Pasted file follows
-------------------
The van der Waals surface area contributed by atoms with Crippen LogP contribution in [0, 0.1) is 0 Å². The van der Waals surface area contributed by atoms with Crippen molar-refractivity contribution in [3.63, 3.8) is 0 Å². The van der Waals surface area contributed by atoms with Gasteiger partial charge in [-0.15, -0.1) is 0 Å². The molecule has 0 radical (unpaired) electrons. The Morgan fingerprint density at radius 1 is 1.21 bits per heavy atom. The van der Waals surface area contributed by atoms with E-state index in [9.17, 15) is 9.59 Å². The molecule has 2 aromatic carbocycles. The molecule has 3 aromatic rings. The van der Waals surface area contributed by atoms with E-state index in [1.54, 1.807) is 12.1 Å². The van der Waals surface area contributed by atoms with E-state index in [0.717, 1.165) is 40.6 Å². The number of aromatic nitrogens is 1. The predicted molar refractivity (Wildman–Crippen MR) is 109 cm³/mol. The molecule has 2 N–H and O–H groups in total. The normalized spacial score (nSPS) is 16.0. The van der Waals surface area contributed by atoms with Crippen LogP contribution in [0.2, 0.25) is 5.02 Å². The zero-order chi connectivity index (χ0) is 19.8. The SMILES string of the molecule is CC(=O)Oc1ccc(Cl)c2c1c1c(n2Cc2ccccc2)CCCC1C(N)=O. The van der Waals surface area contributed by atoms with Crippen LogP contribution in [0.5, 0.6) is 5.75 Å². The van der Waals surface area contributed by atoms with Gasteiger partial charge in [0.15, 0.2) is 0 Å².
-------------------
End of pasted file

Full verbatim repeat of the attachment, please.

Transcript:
The van der Waals surface area contributed by atoms with Crippen LogP contribution in [0, 0.1) is 0 Å². The van der Waals surface area contributed by atoms with Crippen molar-refractivity contribution in [3.63, 3.8) is 0 Å². The van der Waals surface area contributed by atoms with Gasteiger partial charge in [-0.15, -0.1) is 0 Å². The molecule has 0 radical (unpaired) electrons. The Morgan fingerprint density at radius 1 is 1.21 bits per heavy atom. The van der Waals surface area contributed by atoms with E-state index in [9.17, 15) is 9.59 Å². The molecule has 2 aromatic carbocycles. The molecule has 3 aromatic rings. The van der Waals surface area contributed by atoms with E-state index in [1.54, 1.807) is 12.1 Å². The van der Waals surface area contributed by atoms with E-state index in [0.717, 1.165) is 40.6 Å². The number of aromatic nitrogens is 1. The predicted molar refractivity (Wildman–Crippen MR) is 109 cm³/mol. The molecule has 2 N–H and O–H groups in total. The normalized spacial score (nSPS) is 16.0. The van der Waals surface area contributed by atoms with Crippen LogP contribution in [0.2, 0.25) is 5.02 Å². The zero-order chi connectivity index (χ0) is 19.8. The SMILES string of the molecule is CC(=O)Oc1ccc(Cl)c2c1c1c(n2Cc2ccccc2)CCCC1C(N)=O. The van der Waals surface area contributed by atoms with Crippen LogP contribution in [0.5, 0.6) is 5.75 Å². The van der Waals surface area contributed by atoms with Gasteiger partial charge in [0.15, 0.2) is 0 Å².